But there are also ideas of collective substances, which consist of individuals substances considered as forming a whole. A group of individual buildings might be considered a town. And a group of individual men and women might be considered together as an army.
In addition to describing the way we think about individual substances, Locke also has an interesting discussion of substance-in-general. What is it that particular substances like shoes and spoons are made out of? We could suggest that they are made out of leather and metal. But the question could be repeated, what are leather and metal made of? We might respond that they are made of matter.
But even here, Locke thinks we can ask what matter is made of. What gives rise to the properties of matter? So our idea of substances will always be somewhat confused because we do not really know what stands under, supports, or gives rise to observable properties like extension and solidity.
Ideas of modes are ideas of things which are dependent on substances in some way. In general, this taxonomic category can be somewhat tricky. It does not seem to have a clear parallel in contemporary metaphysics, and it is sometimes thought to be a mere catch-all category for things which are neither substances nor relations. Modes come in two types: simple and mixed.
Simple modes are constructed by combining a large number of a single type of simple ideas together. For example, Locke believes there is a simple idea of unity. Our complex idea of the number seven, for example, is a simple mode and is constructed by concatenating seven simple ideas of unity together. Locke uses this category to explain how we think about a number of topics relating to number, space, time, pleasure and pain, and cognition. Mixed modes, on the other hand, involve combining together simple ideas of more than one kind.
A great many ideas fall into this category.
But the most important ones are moral ideas. Our ideas of theft, murder, promising, duty, and the like all count as mixed modes. Ideas of relations are ideas that involve more than one substance. My idea of a husband, for example, is more than the idea of an individual man. Locke is keen to point out that much more of our thought involves relations than we might previously have thought.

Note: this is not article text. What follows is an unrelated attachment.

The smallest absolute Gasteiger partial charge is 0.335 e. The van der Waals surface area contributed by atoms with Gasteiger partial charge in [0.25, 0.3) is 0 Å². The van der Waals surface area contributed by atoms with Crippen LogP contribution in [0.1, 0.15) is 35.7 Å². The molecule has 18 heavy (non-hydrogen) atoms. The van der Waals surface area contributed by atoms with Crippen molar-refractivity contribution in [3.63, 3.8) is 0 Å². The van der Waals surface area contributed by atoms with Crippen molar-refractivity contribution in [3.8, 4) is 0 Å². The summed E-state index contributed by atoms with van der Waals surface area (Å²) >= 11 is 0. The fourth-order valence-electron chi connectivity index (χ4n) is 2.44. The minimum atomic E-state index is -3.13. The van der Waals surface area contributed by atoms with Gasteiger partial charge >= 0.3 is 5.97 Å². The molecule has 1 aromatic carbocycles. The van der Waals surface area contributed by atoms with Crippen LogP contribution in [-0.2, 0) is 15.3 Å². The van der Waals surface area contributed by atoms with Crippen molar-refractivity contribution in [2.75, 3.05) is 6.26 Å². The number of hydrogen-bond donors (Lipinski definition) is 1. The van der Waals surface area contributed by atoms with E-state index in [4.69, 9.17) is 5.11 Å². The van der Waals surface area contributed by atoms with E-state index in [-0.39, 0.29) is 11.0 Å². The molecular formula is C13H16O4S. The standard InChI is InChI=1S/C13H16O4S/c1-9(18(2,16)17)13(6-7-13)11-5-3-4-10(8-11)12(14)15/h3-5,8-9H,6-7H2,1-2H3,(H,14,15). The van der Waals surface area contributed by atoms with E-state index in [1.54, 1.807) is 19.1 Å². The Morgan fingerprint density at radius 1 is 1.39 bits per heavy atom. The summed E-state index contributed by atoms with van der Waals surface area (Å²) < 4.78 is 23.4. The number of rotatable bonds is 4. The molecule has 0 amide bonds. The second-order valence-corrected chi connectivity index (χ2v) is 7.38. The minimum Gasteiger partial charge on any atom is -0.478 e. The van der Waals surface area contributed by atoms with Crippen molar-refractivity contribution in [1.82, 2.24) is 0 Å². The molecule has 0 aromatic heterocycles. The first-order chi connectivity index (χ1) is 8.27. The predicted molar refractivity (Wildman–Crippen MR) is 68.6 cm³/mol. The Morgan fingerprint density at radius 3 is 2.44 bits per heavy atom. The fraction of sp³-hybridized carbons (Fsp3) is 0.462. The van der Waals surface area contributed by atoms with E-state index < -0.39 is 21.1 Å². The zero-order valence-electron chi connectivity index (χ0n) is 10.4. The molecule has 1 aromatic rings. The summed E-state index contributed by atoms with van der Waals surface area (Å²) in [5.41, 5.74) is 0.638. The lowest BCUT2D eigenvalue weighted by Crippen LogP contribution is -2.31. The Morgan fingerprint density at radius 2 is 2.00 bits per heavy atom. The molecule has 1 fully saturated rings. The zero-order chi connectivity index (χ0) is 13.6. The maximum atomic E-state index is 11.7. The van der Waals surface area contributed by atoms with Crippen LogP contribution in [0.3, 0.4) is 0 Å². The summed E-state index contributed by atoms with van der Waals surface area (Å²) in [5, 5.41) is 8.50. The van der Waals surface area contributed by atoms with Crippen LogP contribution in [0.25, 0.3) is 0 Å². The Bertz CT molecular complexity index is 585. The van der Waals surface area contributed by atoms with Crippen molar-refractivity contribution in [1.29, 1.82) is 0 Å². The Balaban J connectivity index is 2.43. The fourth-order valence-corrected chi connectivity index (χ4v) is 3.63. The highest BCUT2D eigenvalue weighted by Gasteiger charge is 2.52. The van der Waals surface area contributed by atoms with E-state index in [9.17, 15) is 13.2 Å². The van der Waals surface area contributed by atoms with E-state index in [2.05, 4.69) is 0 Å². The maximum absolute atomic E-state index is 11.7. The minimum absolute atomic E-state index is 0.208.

For example, when I think about Elizabeth II as the Queen of England my thinking actually involves relations, because I cannot truly think of Elizabeth as a queen without conceiving of her as having a certain relationship of sovereignty to some subjects individual substances like David Beckham and J. Locke then goes on to explore the role that relations have in our thinking about causation, space, time, morality, and very famously identity.
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Throughout his discussion of the different kinds of complex ideas Locke is keen to emphasize that all of our ideas can ultimately be broken down into simple ideas received in sensation and reflection. Put differently, Locke is keenly aware that the success of his empiricist theory of mind depends on its ability to account for all the contents of our minds.
Whether or not Locke is successful is a matter of dispute. On some occasions the analysis he gives of how a very complex idea could be constructed using only simple ideas is vague and requires the reader to fill in some gaps. And commentators have also suggested that some of the simple ideas Locke invokes, for example the simple ideas of power and unity, do not seem to be obvious components of our phenomenological experience. Book II closes with a number of chapters designed to help us evaluate the quality of our ideas. Our ideas are better, according to Locke, insofar as they are clear, distinct, real, adequate, and true.
Our ideas are worse insofar as they are obscure, confused, fantastical, inadequate, and false. Clarity and obscurity are explained via an analogy to vision. Clear ideas, like clear images, are crisp and fresh, not faded or diminished in the way that obscure ideas or images are. Distinction and confusion have to do with the individuation of ideas. Ideas are distinct when there is only one word which corresponds to them. Confused ideas are ones to which more than one word can correctly apply or ones that lack a clear and consistent correlation to one particular word.
For example, our idea of a horse would be a real idea and our idea of a unicorn would be fantastical. Adequacy and inadequacy have to do with how well ideas match the patterns according to which they were made. Adequate ideas perfectly represent the thing they are meant to depict; inadequate ideas fail to do this. Ideas are true when the mind understands them in a way that is correct according to linguistic practices and the way the world is structured.
They are false when the mind misunderstands them along these lines. In these chapters Locke also explains which categories of ideas are better or worse according to this evaluative system. Simple ideas do very well. Because objects directly produce them in the mind they tend to be clear, distinct, and so forth. Ideas of modes and relations also tend to do very well, but for a different reason. Locke thinks that the archetypes of these ideas are in the mind rather than in the world.